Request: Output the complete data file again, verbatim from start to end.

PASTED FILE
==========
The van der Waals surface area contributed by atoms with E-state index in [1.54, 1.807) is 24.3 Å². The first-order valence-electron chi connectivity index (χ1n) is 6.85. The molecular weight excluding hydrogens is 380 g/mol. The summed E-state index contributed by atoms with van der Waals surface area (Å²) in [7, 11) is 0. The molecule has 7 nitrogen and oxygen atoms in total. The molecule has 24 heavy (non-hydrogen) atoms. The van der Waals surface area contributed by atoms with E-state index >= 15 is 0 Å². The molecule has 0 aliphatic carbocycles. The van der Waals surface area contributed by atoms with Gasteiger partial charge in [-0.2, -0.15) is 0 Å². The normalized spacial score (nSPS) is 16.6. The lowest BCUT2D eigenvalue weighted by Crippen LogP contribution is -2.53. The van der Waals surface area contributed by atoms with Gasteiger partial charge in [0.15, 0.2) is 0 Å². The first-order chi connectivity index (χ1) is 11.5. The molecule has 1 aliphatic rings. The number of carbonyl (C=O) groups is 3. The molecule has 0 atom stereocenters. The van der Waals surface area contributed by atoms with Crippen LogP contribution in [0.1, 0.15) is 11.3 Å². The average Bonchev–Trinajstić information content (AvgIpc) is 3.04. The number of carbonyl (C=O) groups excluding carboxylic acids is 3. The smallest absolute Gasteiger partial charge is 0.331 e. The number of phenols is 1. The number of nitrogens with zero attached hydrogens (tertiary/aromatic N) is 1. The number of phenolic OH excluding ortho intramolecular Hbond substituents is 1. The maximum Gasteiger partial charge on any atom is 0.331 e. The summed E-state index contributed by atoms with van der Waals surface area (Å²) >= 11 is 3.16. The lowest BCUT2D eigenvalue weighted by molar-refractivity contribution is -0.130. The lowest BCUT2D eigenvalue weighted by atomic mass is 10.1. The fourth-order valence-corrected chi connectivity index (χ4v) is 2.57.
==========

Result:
The van der Waals surface area contributed by atoms with E-state index in [1.54, 1.807) is 24.3 Å². The first-order valence-electron chi connectivity index (χ1n) is 6.85. The molecular weight excluding hydrogens is 380 g/mol. The summed E-state index contributed by atoms with van der Waals surface area (Å²) in [7, 11) is 0. The molecule has 7 nitrogen and oxygen atoms in total. The molecule has 24 heavy (non-hydrogen) atoms. The van der Waals surface area contributed by atoms with E-state index >= 15 is 0 Å². The molecule has 0 aliphatic carbocycles. The van der Waals surface area contributed by atoms with Gasteiger partial charge in [-0.2, -0.15) is 0 Å². The normalized spacial score (nSPS) is 16.6. The lowest BCUT2D eigenvalue weighted by Crippen LogP contribution is -2.53. The van der Waals surface area contributed by atoms with Gasteiger partial charge in [0.15, 0.2) is 0 Å². The first-order chi connectivity index (χ1) is 11.5. The molecule has 1 aliphatic rings. The number of carbonyl (C=O) groups is 3. The molecule has 0 atom stereocenters. The van der Waals surface area contributed by atoms with Crippen LogP contribution in [0.1, 0.15) is 11.3 Å². The average Bonchev–Trinajstić information content (AvgIpc) is 3.04. The number of carbonyl (C=O) groups excluding carboxylic acids is 3. The smallest absolute Gasteiger partial charge is 0.331 e. The number of phenols is 1. The number of nitrogens with zero attached hydrogens (tertiary/aromatic N) is 1. The number of phenolic OH excluding ortho intramolecular Hbond substituents is 1. The maximum Gasteiger partial charge on any atom is 0.331 e. The summed E-state index contributed by atoms with van der Waals surface area (Å²) >= 11 is 3.16. The lowest BCUT2D eigenvalue weighted by molar-refractivity contribution is -0.130. The lowest BCUT2D eigenvalue weighted by atomic mass is 10.1. The fourth-order valence-corrected chi connectivity index (χ4v) is 2.57.